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Hi there. I'm really a new-bee. I spoke with some experienced bee-keepers this weekend and they said that I could use plastic zipper bags on my inner cover for a feeder. Just cut some holes in the bags and put in an empty super. Have any of you done this with success? I just ordered a second hive but don't want to have to buy a second hive top feeder if I don't have to.

Thanks for your comments
 

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I've done it once. I was too nervous to make the slits as large as was recommended, but the bees ate the syrup all right. It did NOT drip into the hive, which was what I was afraid of.

I couldn't figure out how to refill the baggie, so I got a new one each time. I was using a syrup made from equal amounts of sugar and water.

I used scissors to make 2 cuts at the highest part of the baggie, and I didn't fill the baggie more than half full.
 

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Another very cheap feeder is any kind of jar the seal tight over the hole in the inner cover with several hole punched in the lid with a nail. I do not know if I ever will buy a feeder as these work great and are very cheap as most of the ones I have came out of the kitchen(food came in them).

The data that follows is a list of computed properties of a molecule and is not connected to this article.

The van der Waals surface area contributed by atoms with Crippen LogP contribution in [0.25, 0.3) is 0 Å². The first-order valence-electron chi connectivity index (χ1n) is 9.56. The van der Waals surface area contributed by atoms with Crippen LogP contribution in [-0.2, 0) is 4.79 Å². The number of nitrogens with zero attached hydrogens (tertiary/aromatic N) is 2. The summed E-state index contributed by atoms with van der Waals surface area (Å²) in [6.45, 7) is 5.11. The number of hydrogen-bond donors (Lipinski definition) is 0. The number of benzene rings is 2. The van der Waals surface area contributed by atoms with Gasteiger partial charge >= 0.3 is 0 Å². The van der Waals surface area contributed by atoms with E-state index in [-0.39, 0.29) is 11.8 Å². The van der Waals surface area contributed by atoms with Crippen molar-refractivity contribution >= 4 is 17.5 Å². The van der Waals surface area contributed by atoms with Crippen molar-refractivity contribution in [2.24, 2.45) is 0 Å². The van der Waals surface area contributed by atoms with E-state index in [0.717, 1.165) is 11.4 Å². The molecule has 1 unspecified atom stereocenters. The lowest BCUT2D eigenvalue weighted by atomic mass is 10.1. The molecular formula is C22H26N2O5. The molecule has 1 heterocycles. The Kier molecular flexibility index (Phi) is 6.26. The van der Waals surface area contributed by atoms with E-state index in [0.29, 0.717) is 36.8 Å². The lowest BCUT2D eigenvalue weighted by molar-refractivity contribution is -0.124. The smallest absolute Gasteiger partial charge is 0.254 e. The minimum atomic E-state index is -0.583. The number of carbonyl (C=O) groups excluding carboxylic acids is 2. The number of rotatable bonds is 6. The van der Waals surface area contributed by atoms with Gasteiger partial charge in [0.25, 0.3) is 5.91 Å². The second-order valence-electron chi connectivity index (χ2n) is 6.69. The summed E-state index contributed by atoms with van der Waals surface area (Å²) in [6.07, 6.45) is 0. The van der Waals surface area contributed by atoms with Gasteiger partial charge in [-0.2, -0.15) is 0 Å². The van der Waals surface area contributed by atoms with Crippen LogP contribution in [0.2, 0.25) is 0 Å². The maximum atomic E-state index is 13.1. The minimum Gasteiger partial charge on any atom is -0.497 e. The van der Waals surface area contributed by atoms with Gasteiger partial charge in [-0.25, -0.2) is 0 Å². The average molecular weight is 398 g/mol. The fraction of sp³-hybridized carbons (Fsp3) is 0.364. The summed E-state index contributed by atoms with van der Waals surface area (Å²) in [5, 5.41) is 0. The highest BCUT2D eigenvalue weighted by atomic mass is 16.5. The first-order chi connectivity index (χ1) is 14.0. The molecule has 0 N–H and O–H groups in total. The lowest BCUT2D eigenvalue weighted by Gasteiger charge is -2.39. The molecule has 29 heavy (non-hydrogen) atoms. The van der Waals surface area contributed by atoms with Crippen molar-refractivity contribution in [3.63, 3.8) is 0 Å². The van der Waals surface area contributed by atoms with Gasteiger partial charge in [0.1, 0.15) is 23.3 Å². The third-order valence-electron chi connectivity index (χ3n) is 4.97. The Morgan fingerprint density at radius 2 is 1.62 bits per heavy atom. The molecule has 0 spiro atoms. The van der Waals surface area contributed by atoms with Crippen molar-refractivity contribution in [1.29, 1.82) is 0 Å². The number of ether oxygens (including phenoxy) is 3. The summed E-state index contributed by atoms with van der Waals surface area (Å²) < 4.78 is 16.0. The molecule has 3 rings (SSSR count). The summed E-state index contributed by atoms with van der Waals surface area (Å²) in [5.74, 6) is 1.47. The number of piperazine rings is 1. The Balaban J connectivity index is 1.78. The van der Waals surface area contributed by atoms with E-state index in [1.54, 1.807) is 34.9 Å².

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I've tried it and if it's done right it's wonderful. I ;did it wrong though. DON'T fill the bags too full--if they leak into the hive then it will come out the front and you're inviting robbers to come and get it! There's a certain way you're supposed to cut the slits--I used a razor blade on a box cutter. As stated above I like the idea of using much smaller slits and it definitely would be easier using a thicker solution.
Denise
 

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I've used bags and they work great.One problem I had was when I fed a new hived swarm and ants got in the hive and chewed holes in the bag.Otherwise I like them.Very few drowned bees.
 

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Yes the baggies are placed diectly on the top bars. Use a brand name baggie or you may be sorry. The cheaper ones dont seem to stay zipped. Gently lay the baggie down on the top bars and cut slits with a sharp razor knife.
I personally do not like this type of feeder. But the advantages are: minimal investment and no clean up. This type of feeder is best when the colony is strong enough to take in the syrup rapidly.
Disadvantages include syrup running all over the place. Once it starts it doesnt want to stop.
I consider it a good way to feed back honey since it is so thick that it wont run out of the baggie.

Its hard to find the perfect feeder!

best regards,

Kurt
 
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